Home » Reflux Guide » Vinegar: A Bad Choice for Acid Reflux

Vinegar: A Bad Choice for Acid Reflux

Vinegar: A Bad Choice for Acid Reflux in Albany or MaconWhen it comes to acid reflux, there are many so-called “remedies.” Because gastroesophageal reflux disease (GERD) is a persistent problem with many different causes, you may have tried a hundred at-home solutions to rid yourself of acid reflux in Albany or Macon. Unfortunately, heartburn “cures” like apple cider vinegar are scientifically-faulty—though many people use vinegar in an attempt to find quick reflux relief, it often has the opposite effect.

The Problem with the Vinegar Remedy

Acid reflux can, understandably, be prompted by acidic foods. This is why so many reflux sufferers steer clear of citrus fruits and tomato-based products: their high acid content makes them surefire reflux triggers for most people.
Some swear by apple cider vinegar as a fast-acting reflux cure, claiming that drinking two tablespoons of the stuff in a glass of water will neutralize your stomach acid. There’s just one problem: apple cider vinegar, like all vinegars, is highly acidic. Though this is one of the most talked-about remedies for acid reflux, there is no scientific evidence to back up its effectiveness—in fact, vinegar’s acetic acid can actually burn your esophagus on its own.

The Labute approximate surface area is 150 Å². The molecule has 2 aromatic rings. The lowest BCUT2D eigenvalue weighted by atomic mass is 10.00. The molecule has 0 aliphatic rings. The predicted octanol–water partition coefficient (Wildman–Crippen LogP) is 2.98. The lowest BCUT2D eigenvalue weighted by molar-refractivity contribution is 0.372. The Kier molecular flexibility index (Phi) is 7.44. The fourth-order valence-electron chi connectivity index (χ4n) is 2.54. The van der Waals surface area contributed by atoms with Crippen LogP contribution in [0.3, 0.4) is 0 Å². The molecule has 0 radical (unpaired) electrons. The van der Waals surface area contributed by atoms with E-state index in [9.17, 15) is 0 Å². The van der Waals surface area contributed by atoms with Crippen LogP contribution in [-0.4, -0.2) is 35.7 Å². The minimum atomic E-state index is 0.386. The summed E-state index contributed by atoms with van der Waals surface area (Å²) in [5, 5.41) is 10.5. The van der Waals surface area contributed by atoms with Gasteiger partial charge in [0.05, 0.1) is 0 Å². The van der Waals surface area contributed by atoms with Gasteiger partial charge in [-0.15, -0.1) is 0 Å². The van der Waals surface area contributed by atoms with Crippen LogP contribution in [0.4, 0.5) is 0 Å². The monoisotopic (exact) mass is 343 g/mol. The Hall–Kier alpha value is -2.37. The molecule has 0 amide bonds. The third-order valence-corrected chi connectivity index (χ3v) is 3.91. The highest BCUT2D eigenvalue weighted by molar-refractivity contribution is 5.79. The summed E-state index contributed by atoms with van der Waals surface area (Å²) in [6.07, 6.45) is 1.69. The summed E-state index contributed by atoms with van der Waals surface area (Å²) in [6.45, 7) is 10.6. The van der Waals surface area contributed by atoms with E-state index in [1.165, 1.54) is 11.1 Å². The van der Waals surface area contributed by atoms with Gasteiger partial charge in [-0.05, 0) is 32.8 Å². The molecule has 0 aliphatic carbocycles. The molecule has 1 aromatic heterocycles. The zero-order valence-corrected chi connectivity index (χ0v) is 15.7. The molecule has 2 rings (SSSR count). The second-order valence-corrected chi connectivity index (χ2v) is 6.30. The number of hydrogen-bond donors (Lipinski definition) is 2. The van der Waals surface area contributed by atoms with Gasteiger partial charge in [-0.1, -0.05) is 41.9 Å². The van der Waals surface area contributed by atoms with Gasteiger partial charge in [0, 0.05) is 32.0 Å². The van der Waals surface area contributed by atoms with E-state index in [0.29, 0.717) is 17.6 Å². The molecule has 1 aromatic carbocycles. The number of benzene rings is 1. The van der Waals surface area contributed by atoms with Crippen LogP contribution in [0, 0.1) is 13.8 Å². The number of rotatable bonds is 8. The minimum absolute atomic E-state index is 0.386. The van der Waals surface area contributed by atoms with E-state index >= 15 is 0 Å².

Finding a Better Solution

As you struggle to control acid reflux in Albany or Macon, you may come across many home remedies that seductively claim to be quick fixes for reflux, but it’s important to take them with a grain of salt. As you become more aware of what triggers your symptoms, you’ll realize that many of these claims are not logical solutions. Some will tell you that lemon juice offers effective reflux relief, but lemons (along with limes) have the highest concentration of citric acid in all citrus fruits.
It’s important to note that not everyone responds to the same foods in the same ways. Many people swear that remedies like apple cider vinegar work for them, and though the science may be faulty, some speculate that a placebo effect could be the reason. If you feel that apple cider vinegar does work for you, it may be a topic worth discussing with Dr. Bagnato.
The lesson here is to simply stay aware and skeptical of anything that offers a quick remedy for reflux. Drinking water, reducing stress and eating a low-fat, low-acid diet are far more effective strategies and will not put you at risk of making your symptoms worse.
Have you come across any other questionable remedies for acid reflux in Albany or Macon? Tell us about them in the comments below!


Leave a Reply

Your email address will not be published. Required fields are marked *

This site uses Akismet to reduce spam. Learn how your comment data is processed.